Home | Contact Us | Current Issue | Back Issues    

Keyword Search


Vol. 24 No.2
April - June 2007

ISSN 0125-0159


Editorial
Editor’s Note
International Forum
Thailand Moving with ASEAN Towards a Caring and Sharing Society
Leadership
Prayong Ronnarong: Prime Example of a Community Leader
Interview
BOI and Its Important Roles in Promoting Investors in Global Business Arenas
Special Feature
China - ASEAN Cooperation Program
Human Security
Protecting the Rights of Immigrant Workers
Foreign Relations
The Second Thai-Lao Friendship Bridge: A New Link between Thailand and Its Close Neighbors
Energy
Trends of Energy Use and Development in Thailand
Thai Touch
Ko Phra Thong: A Savanna Paradise



Photo Gallery    Text Print
The Second Thai-Lao Friendship Bridge: A New Link between Thailand and Its Close Neighbors

The Second Thai-Lao Friendship Bridge across the Mekong River has opened up a new era of cooperation between Thailand, Laos, and Vietnam. This new transportation network has seen more tourists heading overland to the three countries along Route 9, which stretches from Laos to Vietnam.



Following the success of the First Thai-Lao Friendship Bridge (Nong Khai–Vientiane) on 8 April 1994, the Second Friendship Bridge, linking northeastern Thailand in Mukdahan province with central Laos in Savannakhet province, was officially opened on 20 December 2006. However, it was not until 9 January 2007 when the new bridge was open to traffic after the two sides reached agreement on remaining matters.

The official opening was a historic event since it was witnessed by three prime ministers: Prime Minister Surayud Chulanont of Thailand, Prime Minister Bouasone Bouphavanh of the Lao People’s Democratic Republic, and Prime Minister Nguyen Tan Dung of the Socialist Republic of Vietnam. Her Royal Highness Princess Maha Chakri Sirindhorn represented His Majesty the King in presiding over the official inauguration, while Lao Vice President Bounnhang Vorachith represented the Lao side. For the first Friendship Bridge, the traffic changeover is on the Lao side, but for the second bridge, it is on the Thai side.




The Greater Mekong Subregion, comprising Thailand, Laos, Vietnam, Cambodia, Myanmar, and China’s southern province of Yunnan, had agreed to develop road networks in accordance with the East-West Economic Corridor project, which is aimed at promoting economic and social development in this subregion. The project links four countries, namely Thailand, Laos, Vietnam, and Myanmar, and will also open up communications routes to other countries, such as China, Japan, the Republic of Korea, Bangladesh, and India. As an integral part of this project, the Second Friendship Bridge came into existence to help reduce transport costs and provide convenient land transport access, not only in the Greater Mekong Subregion, but also the entire region of Asia.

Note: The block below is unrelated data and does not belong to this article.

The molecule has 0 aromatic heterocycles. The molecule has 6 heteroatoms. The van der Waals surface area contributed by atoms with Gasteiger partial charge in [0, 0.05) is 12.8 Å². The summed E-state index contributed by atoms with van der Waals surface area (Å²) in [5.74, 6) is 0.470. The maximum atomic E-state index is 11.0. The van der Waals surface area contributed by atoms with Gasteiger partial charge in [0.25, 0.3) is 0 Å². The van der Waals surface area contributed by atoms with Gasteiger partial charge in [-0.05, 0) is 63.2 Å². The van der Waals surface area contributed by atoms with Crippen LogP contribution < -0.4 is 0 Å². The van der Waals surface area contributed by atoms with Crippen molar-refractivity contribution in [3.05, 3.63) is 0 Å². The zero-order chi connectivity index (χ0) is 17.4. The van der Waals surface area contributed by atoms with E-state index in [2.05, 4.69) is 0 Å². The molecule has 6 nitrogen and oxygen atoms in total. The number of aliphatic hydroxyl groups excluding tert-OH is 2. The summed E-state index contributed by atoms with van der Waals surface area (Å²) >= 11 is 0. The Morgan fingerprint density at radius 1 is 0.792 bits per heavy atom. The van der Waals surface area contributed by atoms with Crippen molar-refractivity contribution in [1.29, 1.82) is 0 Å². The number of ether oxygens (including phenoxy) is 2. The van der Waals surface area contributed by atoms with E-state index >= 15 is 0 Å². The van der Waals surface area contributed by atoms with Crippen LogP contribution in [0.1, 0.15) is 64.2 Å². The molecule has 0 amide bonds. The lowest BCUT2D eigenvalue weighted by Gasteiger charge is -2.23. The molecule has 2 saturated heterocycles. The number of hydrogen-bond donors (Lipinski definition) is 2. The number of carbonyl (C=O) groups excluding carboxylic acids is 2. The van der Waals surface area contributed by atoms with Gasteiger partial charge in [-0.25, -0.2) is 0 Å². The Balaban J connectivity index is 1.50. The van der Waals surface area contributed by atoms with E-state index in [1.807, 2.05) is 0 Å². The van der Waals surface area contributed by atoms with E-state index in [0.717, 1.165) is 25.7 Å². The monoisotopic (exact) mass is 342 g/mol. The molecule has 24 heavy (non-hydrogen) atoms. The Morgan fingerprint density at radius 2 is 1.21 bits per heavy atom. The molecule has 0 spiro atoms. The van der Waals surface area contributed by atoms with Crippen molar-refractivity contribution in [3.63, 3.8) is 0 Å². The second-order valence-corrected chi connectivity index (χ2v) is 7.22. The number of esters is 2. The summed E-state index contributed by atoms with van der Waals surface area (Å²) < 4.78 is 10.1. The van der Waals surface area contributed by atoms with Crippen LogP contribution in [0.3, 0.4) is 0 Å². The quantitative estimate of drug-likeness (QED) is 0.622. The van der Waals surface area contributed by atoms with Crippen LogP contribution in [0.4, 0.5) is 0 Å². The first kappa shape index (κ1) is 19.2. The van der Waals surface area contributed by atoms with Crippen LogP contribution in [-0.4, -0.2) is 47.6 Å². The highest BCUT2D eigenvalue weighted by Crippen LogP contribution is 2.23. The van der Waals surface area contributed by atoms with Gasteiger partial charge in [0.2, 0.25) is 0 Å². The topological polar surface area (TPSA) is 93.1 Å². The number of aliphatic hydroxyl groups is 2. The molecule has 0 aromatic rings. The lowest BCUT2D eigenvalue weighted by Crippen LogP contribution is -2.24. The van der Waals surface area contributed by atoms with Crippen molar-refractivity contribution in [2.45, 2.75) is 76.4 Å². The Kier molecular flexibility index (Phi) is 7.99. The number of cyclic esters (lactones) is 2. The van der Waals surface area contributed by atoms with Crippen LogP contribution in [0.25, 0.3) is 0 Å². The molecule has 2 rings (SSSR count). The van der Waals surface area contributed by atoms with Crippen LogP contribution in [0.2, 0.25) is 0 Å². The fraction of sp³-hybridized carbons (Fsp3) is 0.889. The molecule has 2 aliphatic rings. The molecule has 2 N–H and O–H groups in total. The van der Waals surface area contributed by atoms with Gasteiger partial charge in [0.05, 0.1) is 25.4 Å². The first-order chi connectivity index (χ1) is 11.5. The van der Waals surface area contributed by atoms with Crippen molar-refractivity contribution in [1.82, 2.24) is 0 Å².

It is regarded as a significant symbol for Thai-Lao cooperation. The 1,600-meter-long bridge has helped free Laos from its land-locked confines and facilitated the cross-border movement of goods and people from Thailand to Vietnam and vice versa. It is helping promote trade, tourism, agricultural and industrial development, and employment generation, as well. Thailand and Laos are operating jointly a bus service from Mukdahan to Savannakhet via the bridge, with a distance of 17 kilometers. A number of tourists from Thailand cross the bridge and travel along Route 9 to central Vietnam. At the same time, many Vietnamese tourists enter Thailand using this route and the Second Friendship Bridge. The waiving of visa requirements between Thailand, Laos, and Vietnam is adding to the tourism boom. Thailand, in particular, was cited as one of the favorite destinations among Vietnamese tourists.



Passing over the bridge and Route 9, a group of 50 military and civilian officials and members of the media, led by Lieutenant General Palangoon Klaharn, Director of the Directorate of Joint Civil Affairs, Office of the Supreme Commander, made a visit to Laos and Vietnam from 9 to 13 March 2007. The objectives were to promote Thailand’s relations with these two close neighbors, survey communications links, and observe local cultures and lifestyles.

The trip brought them to Savannakhet in Laos and Quang Tri, Hue, Danang, and Hoi An in Vietnam. They received a warm welcome from Lao and Vietnamese authorities, who told them about new investment opportunities and incentives there and urged Thai business people to invest more in both countries. Thailand now ranks first among the largest foreign investors in Laos and comes to 12th in Vietnam.

The newest Friendship Bridge is certain to lead to ever-closer and ever-stronger cooperation between Thailand and its neighbors.



Story: Jasmine
Photos: Boonchoo Siritanyanon



Foreign Office
The Government Public Relations Department

Rama VI Road, Soi 30, Bangkok 10400, Thailand
Tel : (66-2) 618-2323 ext. 1700 Fax : (66-2) 618-2358 E-mail : prforeign@gmail.com